Media Literacy

Alexandra: Scammers extort millions using 9-year-old girl as bait

By Phillip Anjorin and Silas Jonathan 

Anyone with an iota of compassion will feel pity for Alexandra. On several social media platforms, Alexandra, a 9-year-old girl, is portrayed as a desolate cancer patient who has already suffered severe hair loss and is struggling for her life. 

The emotional video depicted Alexandra in tears as she reached out for financial assistance for treatment.

“I don’t want to die,” she says as tears drizzle down her cheeks. 

The video has been shared as a  sponsored post on Facebook, YouTube, and Google Ads. It has so far generated a lot of reactions among social media users. Yet DUBAWA’s findings revealed the organisation soliciting the funds, “Netiv Halev,” is fraudulent.

Alexandra’s supposed quest for survival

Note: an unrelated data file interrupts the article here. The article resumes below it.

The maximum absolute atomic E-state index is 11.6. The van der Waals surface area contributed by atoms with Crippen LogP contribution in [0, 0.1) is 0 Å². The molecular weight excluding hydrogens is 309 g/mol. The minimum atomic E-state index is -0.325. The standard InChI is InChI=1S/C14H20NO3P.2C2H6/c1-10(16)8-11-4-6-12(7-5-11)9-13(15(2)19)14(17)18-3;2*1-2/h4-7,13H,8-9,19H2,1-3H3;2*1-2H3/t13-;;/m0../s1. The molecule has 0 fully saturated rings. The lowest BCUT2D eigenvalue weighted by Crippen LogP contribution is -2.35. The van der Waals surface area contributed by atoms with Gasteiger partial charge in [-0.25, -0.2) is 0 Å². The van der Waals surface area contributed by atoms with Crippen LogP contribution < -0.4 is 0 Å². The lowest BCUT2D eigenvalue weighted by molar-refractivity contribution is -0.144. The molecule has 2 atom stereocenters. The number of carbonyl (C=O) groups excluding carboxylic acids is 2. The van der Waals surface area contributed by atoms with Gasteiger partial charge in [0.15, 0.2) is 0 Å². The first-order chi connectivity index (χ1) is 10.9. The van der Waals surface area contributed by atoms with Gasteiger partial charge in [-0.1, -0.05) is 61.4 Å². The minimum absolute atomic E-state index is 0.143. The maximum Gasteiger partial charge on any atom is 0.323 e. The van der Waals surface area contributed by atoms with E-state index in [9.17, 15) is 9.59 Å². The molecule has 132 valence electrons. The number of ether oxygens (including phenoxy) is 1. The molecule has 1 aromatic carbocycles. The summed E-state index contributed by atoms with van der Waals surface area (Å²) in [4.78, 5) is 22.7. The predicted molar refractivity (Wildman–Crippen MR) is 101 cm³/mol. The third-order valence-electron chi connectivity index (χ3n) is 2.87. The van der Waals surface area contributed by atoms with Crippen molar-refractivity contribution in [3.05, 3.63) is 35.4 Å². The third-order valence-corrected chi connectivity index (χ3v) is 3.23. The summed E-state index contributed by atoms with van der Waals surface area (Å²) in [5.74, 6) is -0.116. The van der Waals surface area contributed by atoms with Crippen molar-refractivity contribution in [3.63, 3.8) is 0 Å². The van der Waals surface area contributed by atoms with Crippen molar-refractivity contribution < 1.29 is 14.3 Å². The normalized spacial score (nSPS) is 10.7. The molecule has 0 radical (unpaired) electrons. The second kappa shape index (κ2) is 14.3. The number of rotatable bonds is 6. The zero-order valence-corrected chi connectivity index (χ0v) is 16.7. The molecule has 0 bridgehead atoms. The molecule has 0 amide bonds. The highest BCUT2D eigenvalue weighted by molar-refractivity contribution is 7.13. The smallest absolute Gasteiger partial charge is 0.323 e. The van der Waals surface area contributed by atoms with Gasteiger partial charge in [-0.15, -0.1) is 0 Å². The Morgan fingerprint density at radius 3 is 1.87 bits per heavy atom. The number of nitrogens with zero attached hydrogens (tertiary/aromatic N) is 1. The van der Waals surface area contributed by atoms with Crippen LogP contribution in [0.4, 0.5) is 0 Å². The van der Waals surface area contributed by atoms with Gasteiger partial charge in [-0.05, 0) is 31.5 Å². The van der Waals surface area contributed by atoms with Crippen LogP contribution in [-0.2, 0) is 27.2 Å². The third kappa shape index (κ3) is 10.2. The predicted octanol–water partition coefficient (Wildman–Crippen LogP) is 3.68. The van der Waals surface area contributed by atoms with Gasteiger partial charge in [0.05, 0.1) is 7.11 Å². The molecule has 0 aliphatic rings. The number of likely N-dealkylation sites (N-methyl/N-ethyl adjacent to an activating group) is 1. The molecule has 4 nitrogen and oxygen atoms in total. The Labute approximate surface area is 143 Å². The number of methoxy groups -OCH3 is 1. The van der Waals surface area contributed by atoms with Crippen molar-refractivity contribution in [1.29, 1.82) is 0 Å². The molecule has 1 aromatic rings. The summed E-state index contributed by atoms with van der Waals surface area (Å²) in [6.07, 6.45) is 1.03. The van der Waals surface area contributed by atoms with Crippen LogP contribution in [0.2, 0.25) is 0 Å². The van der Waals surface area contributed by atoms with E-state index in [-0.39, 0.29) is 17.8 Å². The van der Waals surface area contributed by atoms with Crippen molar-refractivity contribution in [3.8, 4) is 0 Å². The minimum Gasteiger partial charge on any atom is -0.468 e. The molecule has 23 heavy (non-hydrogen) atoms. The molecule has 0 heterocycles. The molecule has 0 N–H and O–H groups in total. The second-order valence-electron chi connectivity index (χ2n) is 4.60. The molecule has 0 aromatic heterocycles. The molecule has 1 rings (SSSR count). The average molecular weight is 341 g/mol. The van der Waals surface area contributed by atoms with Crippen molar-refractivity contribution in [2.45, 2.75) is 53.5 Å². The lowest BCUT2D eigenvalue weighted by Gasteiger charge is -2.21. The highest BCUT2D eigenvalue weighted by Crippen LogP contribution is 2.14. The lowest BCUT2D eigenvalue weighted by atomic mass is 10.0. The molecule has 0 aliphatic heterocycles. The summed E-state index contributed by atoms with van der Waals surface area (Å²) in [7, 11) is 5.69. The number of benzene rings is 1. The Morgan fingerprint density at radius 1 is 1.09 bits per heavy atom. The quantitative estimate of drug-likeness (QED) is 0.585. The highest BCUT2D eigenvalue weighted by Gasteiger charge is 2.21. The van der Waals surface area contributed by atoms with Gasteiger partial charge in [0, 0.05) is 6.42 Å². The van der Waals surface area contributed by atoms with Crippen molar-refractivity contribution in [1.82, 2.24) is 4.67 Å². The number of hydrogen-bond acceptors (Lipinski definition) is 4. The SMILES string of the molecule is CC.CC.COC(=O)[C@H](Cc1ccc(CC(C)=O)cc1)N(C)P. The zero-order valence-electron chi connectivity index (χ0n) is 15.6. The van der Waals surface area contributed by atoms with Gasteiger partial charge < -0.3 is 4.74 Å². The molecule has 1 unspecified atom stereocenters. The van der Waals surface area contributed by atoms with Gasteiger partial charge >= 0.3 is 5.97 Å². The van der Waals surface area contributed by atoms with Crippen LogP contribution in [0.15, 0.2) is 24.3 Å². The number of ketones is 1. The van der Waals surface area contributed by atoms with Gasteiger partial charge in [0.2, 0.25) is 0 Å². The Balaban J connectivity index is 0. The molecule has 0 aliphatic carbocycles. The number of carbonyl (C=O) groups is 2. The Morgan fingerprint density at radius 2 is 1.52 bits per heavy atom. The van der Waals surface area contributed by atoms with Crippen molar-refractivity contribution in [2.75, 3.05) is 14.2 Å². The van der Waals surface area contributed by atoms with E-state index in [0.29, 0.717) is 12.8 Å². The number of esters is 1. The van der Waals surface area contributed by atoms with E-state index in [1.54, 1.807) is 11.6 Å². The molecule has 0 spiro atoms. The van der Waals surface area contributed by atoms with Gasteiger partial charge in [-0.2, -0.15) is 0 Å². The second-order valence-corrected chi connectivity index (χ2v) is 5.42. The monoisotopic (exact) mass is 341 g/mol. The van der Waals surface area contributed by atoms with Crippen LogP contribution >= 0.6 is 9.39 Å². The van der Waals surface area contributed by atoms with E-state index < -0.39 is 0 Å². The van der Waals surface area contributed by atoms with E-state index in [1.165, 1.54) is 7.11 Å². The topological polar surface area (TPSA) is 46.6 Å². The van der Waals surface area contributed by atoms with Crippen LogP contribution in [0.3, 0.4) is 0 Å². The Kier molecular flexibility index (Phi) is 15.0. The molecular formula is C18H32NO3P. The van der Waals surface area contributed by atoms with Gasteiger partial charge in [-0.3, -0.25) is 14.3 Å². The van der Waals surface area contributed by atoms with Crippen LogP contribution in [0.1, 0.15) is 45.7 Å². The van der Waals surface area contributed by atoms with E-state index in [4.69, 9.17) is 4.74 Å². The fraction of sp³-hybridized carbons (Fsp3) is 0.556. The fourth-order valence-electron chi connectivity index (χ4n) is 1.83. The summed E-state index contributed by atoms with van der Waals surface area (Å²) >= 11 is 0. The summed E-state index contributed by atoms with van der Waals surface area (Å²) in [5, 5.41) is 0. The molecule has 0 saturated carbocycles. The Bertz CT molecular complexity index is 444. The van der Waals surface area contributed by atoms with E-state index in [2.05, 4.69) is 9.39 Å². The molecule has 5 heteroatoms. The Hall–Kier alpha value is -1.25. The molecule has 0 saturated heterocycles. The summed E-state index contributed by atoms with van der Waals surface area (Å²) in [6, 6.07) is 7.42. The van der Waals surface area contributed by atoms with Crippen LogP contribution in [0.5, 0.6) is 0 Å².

Cancer is one medical condition that experts are yet to overcome despite technological advancement. A study in 2012 revealed that cancer claims as many as 21,000 lives every day globally.

According to the World Cancer Research Funds, more than 18 million cases were diagnosed in 2020, with varying impacts on gender, among other factors. Further findings also revealed that cancer is the second largest cause of death in children between the ages of 1 to 14, with accidents claiming the highest.

Alexandra, supposedly one of the few whose medical state the world would know of, was in tears as she shared her wishes to stay alive. The alleged 9-year-old girl pleaded with viewers to come to her aid as her parents are too poor to pay her medical expenses.